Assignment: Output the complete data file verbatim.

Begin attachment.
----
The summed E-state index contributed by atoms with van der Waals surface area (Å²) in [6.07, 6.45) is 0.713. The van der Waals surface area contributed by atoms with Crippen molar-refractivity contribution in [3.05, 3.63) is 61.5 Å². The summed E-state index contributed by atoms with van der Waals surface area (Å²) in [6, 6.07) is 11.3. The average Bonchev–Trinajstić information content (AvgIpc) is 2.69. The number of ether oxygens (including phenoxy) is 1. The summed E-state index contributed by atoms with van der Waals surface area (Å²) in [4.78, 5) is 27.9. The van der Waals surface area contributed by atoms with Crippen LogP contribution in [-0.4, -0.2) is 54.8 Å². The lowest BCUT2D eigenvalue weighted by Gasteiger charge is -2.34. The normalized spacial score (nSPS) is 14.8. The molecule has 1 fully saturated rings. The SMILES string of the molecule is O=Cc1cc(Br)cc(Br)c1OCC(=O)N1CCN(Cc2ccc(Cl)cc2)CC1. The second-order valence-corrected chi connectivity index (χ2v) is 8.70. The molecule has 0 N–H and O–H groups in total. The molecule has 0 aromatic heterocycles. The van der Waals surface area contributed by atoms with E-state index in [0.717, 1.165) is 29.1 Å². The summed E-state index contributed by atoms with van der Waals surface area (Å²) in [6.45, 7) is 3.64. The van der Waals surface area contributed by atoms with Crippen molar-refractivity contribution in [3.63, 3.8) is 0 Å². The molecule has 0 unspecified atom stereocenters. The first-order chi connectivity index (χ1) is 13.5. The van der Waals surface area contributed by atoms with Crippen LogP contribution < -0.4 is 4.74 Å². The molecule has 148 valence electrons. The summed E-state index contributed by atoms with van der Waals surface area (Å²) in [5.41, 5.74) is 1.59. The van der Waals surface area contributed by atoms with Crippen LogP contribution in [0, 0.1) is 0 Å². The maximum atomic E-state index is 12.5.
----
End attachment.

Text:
The summed E-state index contributed by atoms with van der Waals surface area (Å²) in [6.07, 6.45) is 0.713. The van der Waals surface area contributed by atoms with Crippen molar-refractivity contribution in [3.05, 3.63) is 61.5 Å². The summed E-state index contributed by atoms with van der Waals surface area (Å²) in [6, 6.07) is 11.3. The average Bonchev–Trinajstić information content (AvgIpc) is 2.69. The number of ether oxygens (including phenoxy) is 1. The summed E-state index contributed by atoms with van der Waals surface area (Å²) in [4.78, 5) is 27.9. The van der Waals surface area contributed by atoms with Crippen LogP contribution in [-0.4, -0.2) is 54.8 Å². The lowest BCUT2D eigenvalue weighted by Gasteiger charge is -2.34. The normalized spacial score (nSPS) is 14.8. The molecule has 1 fully saturated rings. The SMILES string of the molecule is O=Cc1cc(Br)cc(Br)c1OCC(=O)N1CCN(Cc2ccc(Cl)cc2)CC1. The second-order valence-corrected chi connectivity index (χ2v) is 8.70. The molecule has 0 N–H and O–H groups in total. The molecule has 0 aromatic heterocycles. The van der Waals surface area contributed by atoms with E-state index in [0.717, 1.165) is 29.1 Å². The summed E-state index contributed by atoms with van der Waals surface area (Å²) in [6.45, 7) is 3.64. The van der Waals surface area contributed by atoms with Crippen molar-refractivity contribution in [3.63, 3.8) is 0 Å². The molecule has 0 unspecified atom stereocenters. The first-order chi connectivity index (χ1) is 13.5. The van der Waals surface area contributed by atoms with Crippen LogP contribution < -0.4 is 4.74 Å². The molecule has 148 valence electrons. The summed E-state index contributed by atoms with van der Waals surface area (Å²) in [5.41, 5.74) is 1.59. The van der Waals surface area contributed by atoms with Crippen LogP contribution in [0, 0.1) is 0 Å². The maximum atomic E-state index is 12.5.